I need to find out if a certain person was born in Minnesota. I see Ancestry has a Minnesota Birth Index 1935-2002. Can a subscriber here help me?
Hi, I'd be glad to try to help you. Other databases, such as the SSDI (Social Security Death Index) may also be useful.
You can try emailing me through GardenWeb, and give me the full name, dates of birth and death, and names of parents, if known. The more specific the details, the better.
p.s.Just checked "My Page," and I noticed that my GardenWeb email address has not been updated since I changed to Gmail. The first part of my addy is the same, but substitute "gmail" for "aol." If that doesn't work, please let me know in this thread, and I'll post the full email address.
When someone goes to your page and sends you a message they have no idea what your address is until you reply to their message.
mtnester, why don't you send her a message since she has email through her page.
Hope this helps you gals get together.
Nita, thanks for the suggestion. I had a feeling that, although I could see the entire email address (the wrong one), nobody else could.
OK, then, I'll contact kfca37 through her page.
The Minnesota Historical Society has a free search for birth certificates from 1900-1934, and for death certificates from 1908-2001.
If you find one that you want/need, you can order it right then and there. For the birth certificates, you enter your payment information (it's a very secure web site) and you will immediately be able to download an electronic copy. For the death certificates, you enter the information online and then a few weeks later you receive a hard copy via snail mail.
Here is a link that might be useful: Minnesota Historical Society Birth Certificate Index
I tried to contact the OP yesterday. Email did not bounce, but there has been no answer from her.
One or two comments about an earlier comment: "Other databases, such as the SSDI (Social Security Death Index) may also be useful."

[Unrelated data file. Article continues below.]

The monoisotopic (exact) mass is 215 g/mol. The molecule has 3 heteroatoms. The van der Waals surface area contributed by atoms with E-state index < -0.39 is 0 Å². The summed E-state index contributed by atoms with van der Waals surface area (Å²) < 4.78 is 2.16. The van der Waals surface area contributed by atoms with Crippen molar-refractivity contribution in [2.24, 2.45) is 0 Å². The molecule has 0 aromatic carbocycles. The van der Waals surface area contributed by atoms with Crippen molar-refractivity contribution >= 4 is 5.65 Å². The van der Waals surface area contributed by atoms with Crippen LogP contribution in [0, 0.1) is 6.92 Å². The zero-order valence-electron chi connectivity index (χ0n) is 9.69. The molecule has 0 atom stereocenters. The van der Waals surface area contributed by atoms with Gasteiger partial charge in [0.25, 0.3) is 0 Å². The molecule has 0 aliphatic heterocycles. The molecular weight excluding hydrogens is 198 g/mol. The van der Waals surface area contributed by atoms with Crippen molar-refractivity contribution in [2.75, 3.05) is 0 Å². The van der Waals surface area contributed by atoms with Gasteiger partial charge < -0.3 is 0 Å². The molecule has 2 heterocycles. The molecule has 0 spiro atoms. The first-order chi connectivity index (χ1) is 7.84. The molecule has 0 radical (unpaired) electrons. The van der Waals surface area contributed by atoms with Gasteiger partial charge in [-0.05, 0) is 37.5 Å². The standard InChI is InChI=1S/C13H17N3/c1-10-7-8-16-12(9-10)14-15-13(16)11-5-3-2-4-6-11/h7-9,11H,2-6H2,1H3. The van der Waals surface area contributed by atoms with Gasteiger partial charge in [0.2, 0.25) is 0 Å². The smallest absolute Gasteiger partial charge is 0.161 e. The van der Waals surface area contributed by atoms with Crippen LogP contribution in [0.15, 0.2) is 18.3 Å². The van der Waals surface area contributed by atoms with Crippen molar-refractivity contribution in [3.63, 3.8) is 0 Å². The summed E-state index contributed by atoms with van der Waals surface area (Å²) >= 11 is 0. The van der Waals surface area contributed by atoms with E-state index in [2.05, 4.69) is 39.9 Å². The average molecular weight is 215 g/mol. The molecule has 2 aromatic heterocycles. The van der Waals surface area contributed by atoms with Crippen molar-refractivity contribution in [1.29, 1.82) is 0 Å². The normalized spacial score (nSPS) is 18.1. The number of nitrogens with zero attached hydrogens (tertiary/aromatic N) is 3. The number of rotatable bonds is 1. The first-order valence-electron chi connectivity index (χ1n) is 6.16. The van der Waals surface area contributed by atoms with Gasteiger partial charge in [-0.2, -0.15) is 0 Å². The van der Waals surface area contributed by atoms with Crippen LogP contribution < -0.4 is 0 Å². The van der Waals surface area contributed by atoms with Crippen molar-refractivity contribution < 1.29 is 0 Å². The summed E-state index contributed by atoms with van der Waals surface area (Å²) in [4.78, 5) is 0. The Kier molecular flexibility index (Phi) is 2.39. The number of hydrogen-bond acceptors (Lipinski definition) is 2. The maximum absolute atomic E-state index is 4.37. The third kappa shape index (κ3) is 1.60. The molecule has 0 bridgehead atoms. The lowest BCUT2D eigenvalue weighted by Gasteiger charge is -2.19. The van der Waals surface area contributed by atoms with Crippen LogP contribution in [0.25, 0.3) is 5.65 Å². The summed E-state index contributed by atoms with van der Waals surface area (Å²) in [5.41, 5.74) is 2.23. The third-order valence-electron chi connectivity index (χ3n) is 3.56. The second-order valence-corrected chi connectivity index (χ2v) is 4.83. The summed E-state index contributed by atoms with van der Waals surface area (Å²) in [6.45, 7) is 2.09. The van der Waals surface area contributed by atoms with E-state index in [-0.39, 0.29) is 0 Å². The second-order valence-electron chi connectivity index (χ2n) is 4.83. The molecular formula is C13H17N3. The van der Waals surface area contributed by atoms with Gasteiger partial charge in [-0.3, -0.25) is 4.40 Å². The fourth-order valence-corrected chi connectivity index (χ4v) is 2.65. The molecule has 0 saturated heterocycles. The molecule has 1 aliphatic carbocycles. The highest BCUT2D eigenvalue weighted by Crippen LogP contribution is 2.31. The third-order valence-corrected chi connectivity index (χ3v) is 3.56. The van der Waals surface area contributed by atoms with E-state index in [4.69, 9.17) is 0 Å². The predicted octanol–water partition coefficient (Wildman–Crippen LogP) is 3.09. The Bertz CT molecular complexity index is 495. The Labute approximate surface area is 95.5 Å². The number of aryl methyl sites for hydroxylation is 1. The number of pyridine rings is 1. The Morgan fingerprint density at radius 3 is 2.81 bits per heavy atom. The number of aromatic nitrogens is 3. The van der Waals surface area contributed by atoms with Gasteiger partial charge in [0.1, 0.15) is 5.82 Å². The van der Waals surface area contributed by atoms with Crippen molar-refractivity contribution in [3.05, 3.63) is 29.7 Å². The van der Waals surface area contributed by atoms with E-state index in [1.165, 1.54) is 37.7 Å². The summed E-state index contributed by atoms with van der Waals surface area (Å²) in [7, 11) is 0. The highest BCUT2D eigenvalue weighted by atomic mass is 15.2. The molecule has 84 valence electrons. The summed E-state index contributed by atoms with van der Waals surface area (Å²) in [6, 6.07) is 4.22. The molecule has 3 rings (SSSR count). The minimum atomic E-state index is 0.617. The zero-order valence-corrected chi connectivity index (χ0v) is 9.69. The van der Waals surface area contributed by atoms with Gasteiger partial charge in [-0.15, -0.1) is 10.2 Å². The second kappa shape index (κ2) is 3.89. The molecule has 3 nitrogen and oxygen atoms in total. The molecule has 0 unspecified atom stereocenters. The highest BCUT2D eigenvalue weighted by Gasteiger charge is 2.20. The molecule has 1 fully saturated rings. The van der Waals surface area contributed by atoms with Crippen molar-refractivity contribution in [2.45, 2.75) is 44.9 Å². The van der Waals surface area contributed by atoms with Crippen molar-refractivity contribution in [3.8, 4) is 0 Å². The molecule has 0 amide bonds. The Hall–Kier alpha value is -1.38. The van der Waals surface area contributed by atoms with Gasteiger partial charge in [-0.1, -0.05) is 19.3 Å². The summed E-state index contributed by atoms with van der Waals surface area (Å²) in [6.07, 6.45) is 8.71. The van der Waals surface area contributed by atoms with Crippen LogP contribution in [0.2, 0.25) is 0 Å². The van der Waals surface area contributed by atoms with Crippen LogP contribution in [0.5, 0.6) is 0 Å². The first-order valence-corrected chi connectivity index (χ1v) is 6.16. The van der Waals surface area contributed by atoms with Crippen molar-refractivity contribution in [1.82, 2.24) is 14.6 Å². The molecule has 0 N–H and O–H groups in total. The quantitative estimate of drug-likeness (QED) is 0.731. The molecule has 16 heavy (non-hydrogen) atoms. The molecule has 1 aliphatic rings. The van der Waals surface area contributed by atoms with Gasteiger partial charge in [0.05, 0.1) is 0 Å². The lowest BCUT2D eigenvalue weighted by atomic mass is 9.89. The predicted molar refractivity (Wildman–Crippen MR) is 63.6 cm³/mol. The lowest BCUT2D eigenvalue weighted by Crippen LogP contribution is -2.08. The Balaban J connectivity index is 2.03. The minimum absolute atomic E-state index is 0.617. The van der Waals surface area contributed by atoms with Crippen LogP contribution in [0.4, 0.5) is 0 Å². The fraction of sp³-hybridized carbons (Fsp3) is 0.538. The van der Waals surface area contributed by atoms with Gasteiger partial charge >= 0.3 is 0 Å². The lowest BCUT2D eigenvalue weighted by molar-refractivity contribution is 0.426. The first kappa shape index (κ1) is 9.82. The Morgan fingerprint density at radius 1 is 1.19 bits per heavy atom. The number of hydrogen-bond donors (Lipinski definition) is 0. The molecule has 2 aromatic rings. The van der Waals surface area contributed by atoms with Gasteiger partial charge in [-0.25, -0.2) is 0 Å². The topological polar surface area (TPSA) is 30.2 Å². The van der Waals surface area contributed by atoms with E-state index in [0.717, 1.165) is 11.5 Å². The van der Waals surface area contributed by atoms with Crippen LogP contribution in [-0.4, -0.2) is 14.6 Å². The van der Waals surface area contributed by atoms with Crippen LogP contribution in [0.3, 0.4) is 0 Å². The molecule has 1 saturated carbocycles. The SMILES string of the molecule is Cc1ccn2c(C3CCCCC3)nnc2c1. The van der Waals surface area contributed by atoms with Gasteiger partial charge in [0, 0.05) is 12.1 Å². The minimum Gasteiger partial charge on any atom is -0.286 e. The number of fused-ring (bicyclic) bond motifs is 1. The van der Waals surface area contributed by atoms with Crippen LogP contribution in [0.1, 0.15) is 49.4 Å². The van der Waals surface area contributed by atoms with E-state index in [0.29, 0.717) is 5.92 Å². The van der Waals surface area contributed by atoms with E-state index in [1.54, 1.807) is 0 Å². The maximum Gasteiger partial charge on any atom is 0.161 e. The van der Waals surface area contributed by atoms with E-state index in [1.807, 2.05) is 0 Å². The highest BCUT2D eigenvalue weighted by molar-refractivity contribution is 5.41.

Generally speaking, someone can be found in the Social Security Death Index only if a claim was made for the SS Death Benefit, or if survivor's benefits are paid out. Just because someone isn't listed doesn't mean they aren't deceased, or that they didn't have an SSN.
Also, the SSDI shows the state where the SSN was issued to the decedent, but that doesn't always coincide with the location of birth. These days, of course, even a newborn baby has to have an SSN so that the baby can be claimed as a dependent on tax forms. But for a long time, folks didn't get an SSN until they were ready to get a job; and they could have been living in a state other than where they were born.
I've assisted kfca37 with genealogy research before. She lives near a large LDS Family History Center and may have gone there for her research.
Lindsey, thanks for the link to the MN Death Index. I browsed and found details on some distant relatives there. With regard to the SSDI, I meant that it might supply a birth or death date, if the OP knew only an approximate date. I agree with your other points.
I'm glad the OP has so many different options for finding the info she needs. I hope she'll post an update on her progress.
Oops! I meant MN Birth Certificate Index.
Back before the Internet, with state and Ancestry resources, I remember driving about an hour to the neatest LDS FHM, ordering microfiche when info was from a nearby state, and waiting a week or more for it's delivery before I had to drive down again to read through it.
Ancestry was a Godsend...I joined it immediately, and have saved a lot of time and gas.
I assume that the LDS centers now have internet access.